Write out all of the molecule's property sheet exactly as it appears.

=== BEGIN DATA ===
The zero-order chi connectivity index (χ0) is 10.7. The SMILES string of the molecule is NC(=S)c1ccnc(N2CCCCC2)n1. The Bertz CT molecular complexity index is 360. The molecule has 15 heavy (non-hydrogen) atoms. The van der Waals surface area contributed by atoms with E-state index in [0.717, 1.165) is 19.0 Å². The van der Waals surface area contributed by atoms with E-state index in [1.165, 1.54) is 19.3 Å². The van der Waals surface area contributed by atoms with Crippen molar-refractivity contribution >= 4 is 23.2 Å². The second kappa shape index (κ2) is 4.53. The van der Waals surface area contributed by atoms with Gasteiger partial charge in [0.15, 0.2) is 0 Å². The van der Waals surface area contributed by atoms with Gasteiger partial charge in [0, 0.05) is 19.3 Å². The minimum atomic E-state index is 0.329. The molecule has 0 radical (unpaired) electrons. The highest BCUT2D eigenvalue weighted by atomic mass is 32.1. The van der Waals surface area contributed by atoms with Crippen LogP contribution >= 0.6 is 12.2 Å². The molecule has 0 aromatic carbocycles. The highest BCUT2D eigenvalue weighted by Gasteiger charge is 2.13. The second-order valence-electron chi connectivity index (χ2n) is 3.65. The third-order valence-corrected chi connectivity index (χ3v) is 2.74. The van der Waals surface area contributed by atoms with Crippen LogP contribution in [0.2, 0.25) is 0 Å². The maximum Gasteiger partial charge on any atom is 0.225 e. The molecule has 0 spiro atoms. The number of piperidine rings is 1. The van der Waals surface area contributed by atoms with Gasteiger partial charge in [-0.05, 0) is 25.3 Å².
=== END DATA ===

The zero-order chi connectivity index (χ0) is 10.7. The SMILES string of the molecule is NC(=S)c1ccnc(N2CCCCC2)n1. The Bertz CT molecular complexity index is 360. The molecule has 15 heavy (non-hydrogen) atoms. The van der Waals surface area contributed by atoms with E-state index in [0.717, 1.165) is 19.0 Å². The van der Waals surface area contributed by atoms with E-state index in [1.165, 1.54) is 19.3 Å². The van der Waals surface area contributed by atoms with Crippen molar-refractivity contribution >= 4 is 23.2 Å². The second kappa shape index (κ2) is 4.53. The van der Waals surface area contributed by atoms with Gasteiger partial charge in [0.15, 0.2) is 0 Å². The van der Waals surface area contributed by atoms with Gasteiger partial charge in [0, 0.05) is 19.3 Å². The minimum atomic E-state index is 0.329. The molecule has 0 radical (unpaired) electrons. The highest BCUT2D eigenvalue weighted by atomic mass is 32.1. The van der Waals surface area contributed by atoms with Crippen LogP contribution >= 0.6 is 12.2 Å². The molecule has 0 aromatic carbocycles. The highest BCUT2D eigenvalue weighted by Gasteiger charge is 2.13. The second-order valence-electron chi connectivity index (χ2n) is 3.65. The third-order valence-corrected chi connectivity index (χ3v) is 2.74. The van der Waals surface area contributed by atoms with Crippen LogP contribution in [0.2, 0.25) is 0 Å². The maximum Gasteiger partial charge on any atom is 0.225 e. The molecule has 0 spiro atoms. The number of piperidine rings is 1. The van der Waals surface area contributed by atoms with Gasteiger partial charge in [-0.05, 0) is 25.3 Å².